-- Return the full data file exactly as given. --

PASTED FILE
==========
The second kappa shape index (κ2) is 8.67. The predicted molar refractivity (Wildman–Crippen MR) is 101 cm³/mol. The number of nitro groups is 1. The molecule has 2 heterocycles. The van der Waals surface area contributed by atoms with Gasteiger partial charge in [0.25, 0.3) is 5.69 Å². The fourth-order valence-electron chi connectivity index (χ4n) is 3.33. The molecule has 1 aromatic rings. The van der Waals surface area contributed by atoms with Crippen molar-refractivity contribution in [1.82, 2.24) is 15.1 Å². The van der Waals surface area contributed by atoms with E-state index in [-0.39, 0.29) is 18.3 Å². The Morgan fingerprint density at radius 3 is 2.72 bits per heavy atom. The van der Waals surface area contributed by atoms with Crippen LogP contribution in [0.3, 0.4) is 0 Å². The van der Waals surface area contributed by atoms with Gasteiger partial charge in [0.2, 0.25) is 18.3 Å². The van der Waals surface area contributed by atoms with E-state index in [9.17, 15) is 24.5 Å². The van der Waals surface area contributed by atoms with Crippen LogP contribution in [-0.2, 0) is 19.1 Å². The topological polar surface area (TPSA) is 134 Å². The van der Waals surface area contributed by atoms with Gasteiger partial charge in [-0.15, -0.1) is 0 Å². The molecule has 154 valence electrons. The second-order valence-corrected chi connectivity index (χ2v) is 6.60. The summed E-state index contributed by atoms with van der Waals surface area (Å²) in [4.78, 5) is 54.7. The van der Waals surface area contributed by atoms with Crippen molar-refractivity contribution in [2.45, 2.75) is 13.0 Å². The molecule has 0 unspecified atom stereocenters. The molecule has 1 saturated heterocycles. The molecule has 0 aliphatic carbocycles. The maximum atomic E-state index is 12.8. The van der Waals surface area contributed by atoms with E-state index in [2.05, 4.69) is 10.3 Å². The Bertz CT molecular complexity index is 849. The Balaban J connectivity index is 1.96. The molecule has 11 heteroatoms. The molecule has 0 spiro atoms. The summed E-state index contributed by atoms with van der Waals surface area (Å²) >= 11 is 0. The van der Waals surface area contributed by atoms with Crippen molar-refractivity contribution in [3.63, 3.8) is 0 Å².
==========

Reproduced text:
The second kappa shape index (κ2) is 8.67. The predicted molar refractivity (Wildman–Crippen MR) is 101 cm³/mol. The number of nitro groups is 1. The molecule has 2 heterocycles. The van der Waals surface area contributed by atoms with Gasteiger partial charge in [0.25, 0.3) is 5.69 Å². The fourth-order valence-electron chi connectivity index (χ4n) is 3.33. The molecule has 1 aromatic rings. The van der Waals surface area contributed by atoms with Crippen molar-refractivity contribution in [1.82, 2.24) is 15.1 Å². The van der Waals surface area contributed by atoms with E-state index in [-0.39, 0.29) is 18.3 Å². The Morgan fingerprint density at radius 3 is 2.72 bits per heavy atom. The van der Waals surface area contributed by atoms with Crippen LogP contribution in [0.3, 0.4) is 0 Å². The van der Waals surface area contributed by atoms with Gasteiger partial charge in [0.2, 0.25) is 18.3 Å². The van der Waals surface area contributed by atoms with E-state index in [9.17, 15) is 24.5 Å². The van der Waals surface area contributed by atoms with Crippen LogP contribution in [-0.2, 0) is 19.1 Å². The topological polar surface area (TPSA) is 134 Å². The van der Waals surface area contributed by atoms with Gasteiger partial charge in [-0.15, -0.1) is 0 Å². The molecule has 154 valence electrons. The second-order valence-corrected chi connectivity index (χ2v) is 6.60. The summed E-state index contributed by atoms with van der Waals surface area (Å²) in [4.78, 5) is 54.7. The van der Waals surface area contributed by atoms with Crippen molar-refractivity contribution in [2.45, 2.75) is 13.0 Å². The molecule has 0 unspecified atom stereocenters. The molecule has 1 saturated heterocycles. The molecule has 0 aliphatic carbocycles. The maximum atomic E-state index is 12.8. The van der Waals surface area contributed by atoms with E-state index in [2.05, 4.69) is 10.3 Å². The Bertz CT molecular complexity index is 849. The Balaban J connectivity index is 1.96. The molecule has 11 heteroatoms. The molecule has 0 spiro atoms. The summed E-state index contributed by atoms with van der Waals surface area (Å²) >= 11 is 0. The van der Waals surface area contributed by atoms with Crippen molar-refractivity contribution in [3.63, 3.8) is 0 Å².